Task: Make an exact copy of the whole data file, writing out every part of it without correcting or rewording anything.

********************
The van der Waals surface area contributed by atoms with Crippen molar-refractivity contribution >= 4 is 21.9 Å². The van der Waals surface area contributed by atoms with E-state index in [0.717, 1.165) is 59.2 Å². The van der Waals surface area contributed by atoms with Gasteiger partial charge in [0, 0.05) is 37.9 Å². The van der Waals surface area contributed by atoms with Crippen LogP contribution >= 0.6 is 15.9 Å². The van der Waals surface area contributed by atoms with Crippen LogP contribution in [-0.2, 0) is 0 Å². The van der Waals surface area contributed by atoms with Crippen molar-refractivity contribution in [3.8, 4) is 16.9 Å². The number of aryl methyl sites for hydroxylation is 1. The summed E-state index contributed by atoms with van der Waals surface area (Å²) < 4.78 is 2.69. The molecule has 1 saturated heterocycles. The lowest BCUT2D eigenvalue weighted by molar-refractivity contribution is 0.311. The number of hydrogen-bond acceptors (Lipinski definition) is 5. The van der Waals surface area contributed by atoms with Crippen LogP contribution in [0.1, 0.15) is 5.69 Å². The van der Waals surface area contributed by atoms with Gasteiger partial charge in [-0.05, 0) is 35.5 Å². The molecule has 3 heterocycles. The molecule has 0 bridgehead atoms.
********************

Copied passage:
The van der Waals surface area contributed by atoms with Crippen molar-refractivity contribution >= 4 is 21.9 Å². The van der Waals surface area contributed by atoms with E-state index in [0.717, 1.165) is 59.2 Å². The van der Waals surface area contributed by atoms with Gasteiger partial charge in [0, 0.05) is 37.9 Å². The van der Waals surface area contributed by atoms with Crippen LogP contribution >= 0.6 is 15.9 Å². The van der Waals surface area contributed by atoms with Crippen LogP contribution in [-0.2, 0) is 0 Å². The van der Waals surface area contributed by atoms with Crippen molar-refractivity contribution in [3.8, 4) is 16.9 Å². The number of aryl methyl sites for hydroxylation is 1. The summed E-state index contributed by atoms with van der Waals surface area (Å²) < 4.78 is 2.69. The molecule has 1 saturated heterocycles. The lowest BCUT2D eigenvalue weighted by molar-refractivity contribution is 0.311. The number of hydrogen-bond acceptors (Lipinski definition) is 5. The van der Waals surface area contributed by atoms with Crippen LogP contribution in [0.1, 0.15) is 5.69 Å². The van der Waals surface area contributed by atoms with Gasteiger partial charge in [-0.05, 0) is 35.5 Å². The molecule has 3 heterocycles. The molecule has 0 bridgehead atoms.